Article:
Governor Bruce Rauner’s administration recently shifted course and stated that it will rebuild residence halls at the Illinois Veterans Home in Quincy (IVHQ), which housed victims of a Legionnaires’ disease outbreak in which 13 people died among dozens sickened since 2015.

The plan was announced less than two months after the Republican governor said the state would replace the outdated plumbing system, which could be the likely source of the Legionella bacteria that cause outbreak.

“The cost and the disruption and the construction that would be involved, not to mention the time it would take to do this [plumbing replacement] would just not be worth the effort when you think about building a brand-new building,” said Erica Jefferies, director of the Illinois Department of Veterans’ Affairs (IDVA). “We do not want to spend years tearing up 70-year-old buildings to put brand-new piping in when we know that might not be a total solution.”

The plan to tear down several of the dorms on the 130-year old campus in western Illinois would take place within 3 to 5 years.

Legionnaires’ and Illinois

In other recent Illinois-related Legionnaires’ news:

  • Senator William “Sam” McCann (R-Plainview) called for the resignation of Nirav Shah, director of the Illinois Department of Public Health (IDPH). “We have people living in that facility who survived the battlefield, but they may not survive us,” McCann said.
  • The Illinois House passed a unanimous vote (104-0) asking the IVHQ, the IDVA, the IDPH, and Gov. Rauner’s administration to report on what officials “knew and when they knew it” regarding the outbreak.
  • The Illinois House’s veterans’ affairs committee approved a bill (House Bill 4310) that would require IVHQ officials to notify residents, family and staff of a Legionnaires’ disease outbreak within 24 hours. When the first outbreak occurred in 2015, it took officials six days to notify the public, saying they didn’t realize they were dealing with an “epidemic.”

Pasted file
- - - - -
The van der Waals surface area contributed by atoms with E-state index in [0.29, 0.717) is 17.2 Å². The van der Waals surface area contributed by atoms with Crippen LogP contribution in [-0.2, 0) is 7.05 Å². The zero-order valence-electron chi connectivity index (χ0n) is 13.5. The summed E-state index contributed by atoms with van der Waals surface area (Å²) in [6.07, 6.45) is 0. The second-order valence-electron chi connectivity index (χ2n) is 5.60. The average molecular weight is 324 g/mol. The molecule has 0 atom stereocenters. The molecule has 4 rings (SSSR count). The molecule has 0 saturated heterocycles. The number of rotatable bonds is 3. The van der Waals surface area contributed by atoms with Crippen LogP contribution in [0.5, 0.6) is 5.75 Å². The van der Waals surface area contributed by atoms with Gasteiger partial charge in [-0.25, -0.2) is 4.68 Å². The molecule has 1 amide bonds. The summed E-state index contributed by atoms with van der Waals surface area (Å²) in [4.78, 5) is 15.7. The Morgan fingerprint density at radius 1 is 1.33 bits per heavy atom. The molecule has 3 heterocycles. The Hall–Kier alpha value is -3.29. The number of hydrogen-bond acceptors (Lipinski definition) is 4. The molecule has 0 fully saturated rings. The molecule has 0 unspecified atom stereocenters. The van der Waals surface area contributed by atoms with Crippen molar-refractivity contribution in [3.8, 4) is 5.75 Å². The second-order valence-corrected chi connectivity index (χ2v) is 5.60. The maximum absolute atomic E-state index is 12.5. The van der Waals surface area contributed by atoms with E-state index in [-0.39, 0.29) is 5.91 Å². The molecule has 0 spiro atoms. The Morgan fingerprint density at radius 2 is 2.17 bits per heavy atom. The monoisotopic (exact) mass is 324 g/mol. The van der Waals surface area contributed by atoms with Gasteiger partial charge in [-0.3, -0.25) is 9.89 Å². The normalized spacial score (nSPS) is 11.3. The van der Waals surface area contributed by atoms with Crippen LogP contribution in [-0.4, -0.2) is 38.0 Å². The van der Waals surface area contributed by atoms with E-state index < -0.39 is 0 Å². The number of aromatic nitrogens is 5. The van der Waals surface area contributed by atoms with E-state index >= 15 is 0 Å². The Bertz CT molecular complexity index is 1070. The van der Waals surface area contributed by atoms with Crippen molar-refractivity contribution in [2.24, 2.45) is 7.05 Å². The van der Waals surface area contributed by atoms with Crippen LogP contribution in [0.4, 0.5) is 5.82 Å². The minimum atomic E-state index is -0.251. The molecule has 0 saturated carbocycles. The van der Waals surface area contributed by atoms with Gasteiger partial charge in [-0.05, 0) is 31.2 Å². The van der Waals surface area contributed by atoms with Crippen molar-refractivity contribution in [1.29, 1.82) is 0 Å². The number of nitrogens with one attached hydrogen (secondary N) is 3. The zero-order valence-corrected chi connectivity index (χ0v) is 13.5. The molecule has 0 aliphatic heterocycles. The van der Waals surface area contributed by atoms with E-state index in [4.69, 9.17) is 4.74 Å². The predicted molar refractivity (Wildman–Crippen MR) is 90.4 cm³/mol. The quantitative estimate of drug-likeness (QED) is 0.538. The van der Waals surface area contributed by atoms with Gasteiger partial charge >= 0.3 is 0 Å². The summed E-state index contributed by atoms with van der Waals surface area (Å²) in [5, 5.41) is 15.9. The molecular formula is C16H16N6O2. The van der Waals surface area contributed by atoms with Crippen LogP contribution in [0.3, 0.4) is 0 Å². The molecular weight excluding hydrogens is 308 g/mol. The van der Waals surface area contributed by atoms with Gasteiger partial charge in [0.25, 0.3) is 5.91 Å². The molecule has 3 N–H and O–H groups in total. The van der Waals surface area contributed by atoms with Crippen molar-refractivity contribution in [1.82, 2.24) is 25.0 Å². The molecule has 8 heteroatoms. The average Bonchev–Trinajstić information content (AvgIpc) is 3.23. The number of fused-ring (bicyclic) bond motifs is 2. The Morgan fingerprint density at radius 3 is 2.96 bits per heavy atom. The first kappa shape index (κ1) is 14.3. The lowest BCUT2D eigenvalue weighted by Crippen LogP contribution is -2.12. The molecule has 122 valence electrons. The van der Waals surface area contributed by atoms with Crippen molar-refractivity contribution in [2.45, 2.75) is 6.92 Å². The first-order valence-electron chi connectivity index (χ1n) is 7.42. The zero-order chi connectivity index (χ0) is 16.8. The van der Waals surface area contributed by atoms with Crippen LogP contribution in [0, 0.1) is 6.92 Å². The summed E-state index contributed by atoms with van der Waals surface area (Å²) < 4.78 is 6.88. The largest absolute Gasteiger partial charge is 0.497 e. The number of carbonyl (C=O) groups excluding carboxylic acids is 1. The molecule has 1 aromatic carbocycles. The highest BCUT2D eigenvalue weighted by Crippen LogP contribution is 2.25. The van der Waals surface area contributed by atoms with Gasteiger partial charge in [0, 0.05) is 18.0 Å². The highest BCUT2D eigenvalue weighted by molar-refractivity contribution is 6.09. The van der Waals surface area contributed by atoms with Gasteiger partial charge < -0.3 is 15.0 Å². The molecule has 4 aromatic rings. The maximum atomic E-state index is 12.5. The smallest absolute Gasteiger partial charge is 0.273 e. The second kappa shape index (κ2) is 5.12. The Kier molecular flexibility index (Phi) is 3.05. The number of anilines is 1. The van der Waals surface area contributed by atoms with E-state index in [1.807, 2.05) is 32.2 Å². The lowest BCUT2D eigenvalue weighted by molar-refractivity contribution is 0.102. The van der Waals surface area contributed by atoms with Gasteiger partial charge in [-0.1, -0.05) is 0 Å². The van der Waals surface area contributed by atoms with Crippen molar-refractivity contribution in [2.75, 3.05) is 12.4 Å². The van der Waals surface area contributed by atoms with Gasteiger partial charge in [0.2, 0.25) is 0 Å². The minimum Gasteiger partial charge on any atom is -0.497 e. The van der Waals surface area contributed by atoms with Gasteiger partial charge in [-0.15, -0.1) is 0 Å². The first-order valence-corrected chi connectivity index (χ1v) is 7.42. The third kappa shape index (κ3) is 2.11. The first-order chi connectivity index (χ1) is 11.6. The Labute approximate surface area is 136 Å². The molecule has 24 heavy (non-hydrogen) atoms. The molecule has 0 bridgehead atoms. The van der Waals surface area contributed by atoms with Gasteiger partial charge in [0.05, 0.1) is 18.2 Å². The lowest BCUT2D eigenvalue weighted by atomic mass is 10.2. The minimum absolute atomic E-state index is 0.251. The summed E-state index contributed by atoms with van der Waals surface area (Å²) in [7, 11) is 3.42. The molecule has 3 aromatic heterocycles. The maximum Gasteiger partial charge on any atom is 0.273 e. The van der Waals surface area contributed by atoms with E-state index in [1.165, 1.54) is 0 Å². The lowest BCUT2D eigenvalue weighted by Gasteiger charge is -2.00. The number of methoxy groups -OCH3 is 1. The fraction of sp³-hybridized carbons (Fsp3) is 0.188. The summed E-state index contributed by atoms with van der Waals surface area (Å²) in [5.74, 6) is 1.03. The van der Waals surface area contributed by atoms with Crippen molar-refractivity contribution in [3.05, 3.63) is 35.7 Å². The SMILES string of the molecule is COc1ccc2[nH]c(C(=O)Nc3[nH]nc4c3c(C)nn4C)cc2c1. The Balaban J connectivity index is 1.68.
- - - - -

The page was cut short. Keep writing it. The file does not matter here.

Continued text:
Legionnaires' disease bacteria
Legionella bacteria

Eradication may not be possible

Representatives from the Centers for Disease Control and Prevention (CDC) returned last month to the IVHQ to review testing protocols for individuals with respiratory illness, at the request of the IDPH.

The CDC warned in a 20-page report that the “complete eradication of Legionella in any large, complex building water system may not be possible.” The information was compiled in response to last year’s Legionnaires’ disease outbreak at the IVHQ.

“There is no known safe level of Legionella in building water systems, and cases have been associated with very low levels of bacteria,” the report concluded.

Despite efforts to eliminate Legionella from the IVHQ, the ST36 strain of the bacterium has been identified in the IVHQ water system each of the past three years.

“It is probable that this strain persists in protective biofilm, scale, and sediment that are present in the plumbing infrastructure,” according to the CDC report.

Legionnaires’ facts and figures

Legionnaires’ disease – also called Legionellosis and Legionella pneumonia – is a severe type of pneumonia or lung infection. According to the CDC, an estimated 25,000 cases of pneumonia due to Legionella bacteria (Legionella pneumophila) occur each year, but only 5,000 cases are reported because of its nonspecific signs and symptoms.

Ten percent of those who become infected with Legionnaires’ disease will die from the infection.

Contracting Legionnella
Legionella bacteria are contracted by inhaling microscopic water droplets, usually in the form of mist or vapor. The bacteria, which grow best in warm water, are found primarily in human-made environments.

Outbreaks have been linked to a number of sources, including:

  • cooling towers of air conditioning systems
  • large plumbing systems
  • water systems such as those used in hospitals, nursing homes, and hotels (IVHQ undertook a nearly $5 million, state-of-the-art rehabilitation of its water-treatment plant in summer 2016)
  • hot tubs and whirlpools
  • physical therapy equipment
  • mist machines and hand-held sprayers
  • hot-water tanks and heaters
  • showers and faucets
  • swimming pools
  • decorative fountains.

People also can contract Legionnaires’ disease when they “aspirate” contaminated drinking water – that is, choking or coughing while drinking can cause water to go down the wrong pipe into the lungs. That, however, is a very rare occurrence.

Who is most susceptible?
Anyone can get the disease, but those most susceptible to infection include:

  • people 50 or older
  • smokers, both current and former
  • heavy drinkers of alcohol
  • people with chronic lung disease
  • people with compromised immune systems
  • recipients of organ transplants
  • individuals who are on specific drug protocols (corticosteroids, to name one).